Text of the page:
Dirty Wars

June 30, 2013 at 6:50 pm | Posted in 2013 | Leave a comment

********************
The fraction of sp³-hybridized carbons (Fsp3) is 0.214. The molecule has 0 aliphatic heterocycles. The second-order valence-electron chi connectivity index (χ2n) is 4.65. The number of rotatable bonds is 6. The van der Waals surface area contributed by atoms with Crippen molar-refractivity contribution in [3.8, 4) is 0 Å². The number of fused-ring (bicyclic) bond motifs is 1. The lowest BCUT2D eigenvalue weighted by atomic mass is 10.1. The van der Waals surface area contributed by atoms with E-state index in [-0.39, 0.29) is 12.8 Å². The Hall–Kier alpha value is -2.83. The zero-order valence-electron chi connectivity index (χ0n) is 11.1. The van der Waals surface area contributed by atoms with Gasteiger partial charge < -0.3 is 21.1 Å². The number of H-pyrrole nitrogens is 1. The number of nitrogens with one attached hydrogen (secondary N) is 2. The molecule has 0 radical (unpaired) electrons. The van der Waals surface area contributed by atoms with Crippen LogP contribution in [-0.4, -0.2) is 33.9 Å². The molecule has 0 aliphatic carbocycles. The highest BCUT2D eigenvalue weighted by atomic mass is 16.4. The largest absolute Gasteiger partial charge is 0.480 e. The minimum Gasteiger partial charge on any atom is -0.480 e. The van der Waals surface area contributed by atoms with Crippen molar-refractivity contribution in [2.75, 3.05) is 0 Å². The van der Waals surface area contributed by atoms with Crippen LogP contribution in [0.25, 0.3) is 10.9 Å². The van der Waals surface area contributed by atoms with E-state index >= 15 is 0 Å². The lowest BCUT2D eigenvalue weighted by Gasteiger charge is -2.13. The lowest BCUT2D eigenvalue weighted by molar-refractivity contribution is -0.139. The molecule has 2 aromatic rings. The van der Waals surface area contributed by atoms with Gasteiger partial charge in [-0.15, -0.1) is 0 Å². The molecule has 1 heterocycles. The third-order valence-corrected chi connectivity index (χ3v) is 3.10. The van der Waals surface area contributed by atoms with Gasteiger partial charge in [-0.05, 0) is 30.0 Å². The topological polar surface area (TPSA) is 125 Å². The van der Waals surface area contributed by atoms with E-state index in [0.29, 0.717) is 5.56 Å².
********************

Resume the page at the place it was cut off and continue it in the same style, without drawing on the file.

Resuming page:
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This sober documentary examines our government’s on-going redefinition of “war.”  Perpetually melancholy journalist, Jeremy Scahill, seems to be the perfect narrator to take the audience down the rabbit hole and into the dark world of 21st Century warfare.  Starting with an American massacre of Afghani citizens, including two pregnant women, Scahill follows a trail of breadcrumbs in what is a surprisingly suspenseful narrative as he tries to uncover who was behind the massacre and why.  What he discovers is a military task force called The Joint Special Operations Command, or J-SOC, that bypasses the whole military command structure and reports directly to the president.  Under his direct command (it is assumed), J-SOC violates all existing laws of war, carrying out assassinations when and where it wants, including in countries with whom we are not at war.  Scahill cleverly ups the ante with each revelation, creating an effective narrative of an American Executive with immense power to kill at will.  He concluded with the deaths of Anwar al-Awlaki and his 16 year old son, both American citizens, assassinated without trial and without the U.S. Government providing any evidence of guilt to anything.  Al-Awlaki was guilty of speaking out against the U.S., this we do know, but if there is any proof of a capital crime, the government isn’t sharing.  And it is hard to imagine what his son, who was killed a couple of weeks later, could possibly be guilty of.  Where in this country is it legal to give the death penalty to a 16 year old?  And yet, J-SOC (presumably with the president’s approval) murdered a 16 year old U.S. citizen without a trial.  None of this is denied by the government, by the way.  J-SOC and it’s killings of al-Awlaki and his son are publicly acknowledged.   Scahill prompts us to reflect on the long-term implications of this approach and the possibility of being in a state of perpetual war.  The implications are deeply troubling.

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